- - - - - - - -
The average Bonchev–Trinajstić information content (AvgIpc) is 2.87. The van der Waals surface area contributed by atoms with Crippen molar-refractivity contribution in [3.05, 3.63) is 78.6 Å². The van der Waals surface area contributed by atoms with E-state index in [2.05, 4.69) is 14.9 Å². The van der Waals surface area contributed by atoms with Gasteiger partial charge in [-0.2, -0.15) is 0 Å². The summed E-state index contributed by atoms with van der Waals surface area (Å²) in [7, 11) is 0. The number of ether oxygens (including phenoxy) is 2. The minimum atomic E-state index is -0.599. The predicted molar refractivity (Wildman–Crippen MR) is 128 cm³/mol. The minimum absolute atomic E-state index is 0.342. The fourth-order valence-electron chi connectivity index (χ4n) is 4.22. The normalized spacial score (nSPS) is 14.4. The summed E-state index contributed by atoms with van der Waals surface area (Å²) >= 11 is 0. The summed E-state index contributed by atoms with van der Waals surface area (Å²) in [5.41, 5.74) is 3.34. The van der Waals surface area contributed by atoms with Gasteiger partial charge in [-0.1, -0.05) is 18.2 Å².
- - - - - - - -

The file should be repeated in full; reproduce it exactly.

The average Bonchev–Trinajstić information content (AvgIpc) is 2.87. The van der Waals surface area contributed by atoms with Crippen molar-refractivity contribution in [3.05, 3.63) is 78.6 Å². The van der Waals surface area contributed by atoms with E-state index in [2.05, 4.69) is 14.9 Å². The van der Waals surface area contributed by atoms with Gasteiger partial charge in [-0.2, -0.15) is 0 Å². The summed E-state index contributed by atoms with van der Waals surface area (Å²) in [7, 11) is 0. The number of ether oxygens (including phenoxy) is 2. The minimum atomic E-state index is -0.599. The predicted molar refractivity (Wildman–Crippen MR) is 128 cm³/mol. The minimum absolute atomic E-state index is 0.342. The fourth-order valence-electron chi connectivity index (χ4n) is 4.22. The normalized spacial score (nSPS) is 14.4. The summed E-state index contributed by atoms with van der Waals surface area (Å²) >= 11 is 0. The summed E-state index contributed by atoms with van der Waals surface area (Å²) in [5.41, 5.74) is 3.34. The van der Waals surface area contributed by atoms with Gasteiger partial charge in [-0.1, -0.05) is 18.2 Å².